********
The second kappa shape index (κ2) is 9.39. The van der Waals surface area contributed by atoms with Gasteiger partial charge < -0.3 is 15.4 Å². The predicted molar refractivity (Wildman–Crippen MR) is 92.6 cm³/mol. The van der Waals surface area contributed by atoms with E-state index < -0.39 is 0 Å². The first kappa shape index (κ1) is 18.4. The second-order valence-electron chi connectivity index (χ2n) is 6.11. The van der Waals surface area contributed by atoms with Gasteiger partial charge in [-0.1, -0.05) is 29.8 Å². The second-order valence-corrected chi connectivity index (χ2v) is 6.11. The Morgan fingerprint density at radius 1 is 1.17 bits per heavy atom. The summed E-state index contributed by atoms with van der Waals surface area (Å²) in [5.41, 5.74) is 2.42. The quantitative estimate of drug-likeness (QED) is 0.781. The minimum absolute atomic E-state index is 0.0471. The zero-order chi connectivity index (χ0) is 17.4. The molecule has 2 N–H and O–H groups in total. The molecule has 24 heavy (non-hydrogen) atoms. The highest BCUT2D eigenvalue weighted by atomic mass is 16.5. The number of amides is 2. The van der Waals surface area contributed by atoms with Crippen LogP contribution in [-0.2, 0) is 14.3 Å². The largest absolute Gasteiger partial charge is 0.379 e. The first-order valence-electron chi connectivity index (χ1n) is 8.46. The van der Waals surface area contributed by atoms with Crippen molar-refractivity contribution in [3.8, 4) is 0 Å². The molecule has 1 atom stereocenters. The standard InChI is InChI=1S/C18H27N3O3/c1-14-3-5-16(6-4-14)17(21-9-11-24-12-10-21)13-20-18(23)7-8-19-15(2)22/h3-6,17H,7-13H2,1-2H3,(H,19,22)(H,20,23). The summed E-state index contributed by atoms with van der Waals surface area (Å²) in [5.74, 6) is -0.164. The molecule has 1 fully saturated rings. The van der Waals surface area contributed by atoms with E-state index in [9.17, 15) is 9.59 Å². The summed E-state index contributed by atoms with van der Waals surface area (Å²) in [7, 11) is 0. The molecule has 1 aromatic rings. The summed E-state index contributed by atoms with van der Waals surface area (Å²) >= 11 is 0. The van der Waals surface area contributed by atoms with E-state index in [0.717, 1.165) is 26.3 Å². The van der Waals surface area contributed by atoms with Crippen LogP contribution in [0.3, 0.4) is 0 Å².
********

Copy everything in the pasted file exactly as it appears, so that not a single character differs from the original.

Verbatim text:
The second kappa shape index (κ2) is 9.39. The van der Waals surface area contributed by atoms with Gasteiger partial charge < -0.3 is 15.4 Å². The predicted molar refractivity (Wildman–Crippen MR) is 92.6 cm³/mol. The van der Waals surface area contributed by atoms with E-state index < -0.39 is 0 Å². The first kappa shape index (κ1) is 18.4. The second-order valence-electron chi connectivity index (χ2n) is 6.11. The van der Waals surface area contributed by atoms with Gasteiger partial charge in [-0.1, -0.05) is 29.8 Å². The second-order valence-corrected chi connectivity index (χ2v) is 6.11. The Morgan fingerprint density at radius 1 is 1.17 bits per heavy atom. The summed E-state index contributed by atoms with van der Waals surface area (Å²) in [5.41, 5.74) is 2.42. The quantitative estimate of drug-likeness (QED) is 0.781. The minimum absolute atomic E-state index is 0.0471. The zero-order chi connectivity index (χ0) is 17.4. The molecule has 2 N–H and O–H groups in total. The molecule has 24 heavy (non-hydrogen) atoms. The highest BCUT2D eigenvalue weighted by atomic mass is 16.5. The number of amides is 2. The van der Waals surface area contributed by atoms with Crippen LogP contribution in [-0.2, 0) is 14.3 Å². The largest absolute Gasteiger partial charge is 0.379 e. The first-order valence-electron chi connectivity index (χ1n) is 8.46. The van der Waals surface area contributed by atoms with Crippen molar-refractivity contribution in [3.8, 4) is 0 Å². The molecule has 1 atom stereocenters. The standard InChI is InChI=1S/C18H27N3O3/c1-14-3-5-16(6-4-14)17(21-9-11-24-12-10-21)13-20-18(23)7-8-19-15(2)22/h3-6,17H,7-13H2,1-2H3,(H,19,22)(H,20,23). The summed E-state index contributed by atoms with van der Waals surface area (Å²) in [5.74, 6) is -0.164. The molecule has 1 fully saturated rings. The van der Waals surface area contributed by atoms with E-state index in [9.17, 15) is 9.59 Å². The summed E-state index contributed by atoms with van der Waals surface area (Å²) in [7, 11) is 0. The molecule has 1 aromatic rings. The summed E-state index contributed by atoms with van der Waals surface area (Å²) >= 11 is 0. The van der Waals surface area contributed by atoms with E-state index in [0.717, 1.165) is 26.3 Å². The van der Waals surface area contributed by atoms with Crippen LogP contribution in [0.3, 0.4) is 0 Å².